If you want to look at another company that has been caught up in this emotional roller coaster as well look at RIMM. The stock was on its way to $240 with record earnings for several quarters and their long term outlook is outstanding. Today it trades at $198 but was all the way down to $187.

There are many companies with great earnings short and long term and have been hot hard for really no reason other than panic. Apple is worth at that the very least $130 a share and you can purchase it today for just $117, that is a steal!
post #34 of 41
Quote:
Originally Posted by city View Post

My 7/22/07 post said "selling short"

I hope you covered your shorts today. Won't make as much, tomorrow , I bet .
post #35 of 41
Quote:
Originally Posted by newbee View Post

So, in reality, all he lost was an opportunity to make money ( paper profits ) .... not quite the same thing as losing money .... since you can't buy anything with paper profits.

Actually, he lost a lot of $$ too. Remember, he owns 5.5 MILLION shares of APPL.

Quote:
Originally Posted by Wally View Post

"This just in: Steve wipes his butt using the folded method instead of the proven "bunched" approach."

Do you have doccumentationon that proven method?
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post #36 of 41
Quote:
Originally Posted by drjjones View Post

I hope you covered your shorts today. Won't make as much, tomorrow , I bet .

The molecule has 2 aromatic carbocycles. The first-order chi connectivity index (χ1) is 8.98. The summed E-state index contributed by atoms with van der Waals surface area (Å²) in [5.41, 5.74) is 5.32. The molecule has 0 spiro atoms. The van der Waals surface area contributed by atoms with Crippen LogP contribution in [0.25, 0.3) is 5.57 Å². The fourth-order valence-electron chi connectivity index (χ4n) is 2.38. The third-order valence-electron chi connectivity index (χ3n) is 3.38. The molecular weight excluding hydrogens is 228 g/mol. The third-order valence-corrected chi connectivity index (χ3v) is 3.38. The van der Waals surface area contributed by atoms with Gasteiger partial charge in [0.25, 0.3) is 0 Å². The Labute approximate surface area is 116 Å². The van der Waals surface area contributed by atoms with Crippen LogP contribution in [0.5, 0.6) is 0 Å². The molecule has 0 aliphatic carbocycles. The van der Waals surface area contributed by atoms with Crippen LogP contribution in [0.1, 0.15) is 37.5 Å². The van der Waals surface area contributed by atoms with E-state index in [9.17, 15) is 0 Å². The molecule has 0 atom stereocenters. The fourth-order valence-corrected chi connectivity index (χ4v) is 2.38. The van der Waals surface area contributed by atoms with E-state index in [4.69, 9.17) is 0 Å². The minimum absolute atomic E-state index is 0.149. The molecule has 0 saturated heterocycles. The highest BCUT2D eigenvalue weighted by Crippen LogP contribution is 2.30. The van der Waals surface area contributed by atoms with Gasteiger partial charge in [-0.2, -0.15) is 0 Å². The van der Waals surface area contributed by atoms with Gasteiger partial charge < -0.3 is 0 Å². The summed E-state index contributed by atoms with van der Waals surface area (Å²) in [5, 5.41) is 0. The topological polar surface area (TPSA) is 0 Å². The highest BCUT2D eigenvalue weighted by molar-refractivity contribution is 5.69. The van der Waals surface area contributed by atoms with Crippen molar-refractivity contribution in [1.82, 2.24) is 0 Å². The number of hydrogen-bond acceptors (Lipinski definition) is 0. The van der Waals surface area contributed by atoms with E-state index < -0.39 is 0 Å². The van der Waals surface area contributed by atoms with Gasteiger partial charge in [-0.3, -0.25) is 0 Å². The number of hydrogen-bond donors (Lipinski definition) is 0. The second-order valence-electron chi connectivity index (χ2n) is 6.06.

<--out of the market!
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post #37 of 41
Quote:
Originally Posted by jsandresen1 View Post

First of all Steve Jobs had to exercise his option or lose them. The big news would have been if Jobs sold the stock. Jobs did not because he knows that once all of the emotion and fear that is driving the stock market down now will end in two months, especially when the FED lowers interest rates next month.

I continue to purchase Apple shared because its an incredible value right now. The drop in Apple's stock is a buying opportunity. There is no news out there to indicate that Apple's will not meet or exceed their projections. To those who think the stock has dropped because its the shares were over valued have little understanding of the market or Apple.

If you want to look at another company that has been caught up in this emotional roller coaster as well look at RIMM. The stock was on its way to $240 with record earnings for several quarters and their long term outlook is outstanding. Today it trades at $198 but was all the way down to $187.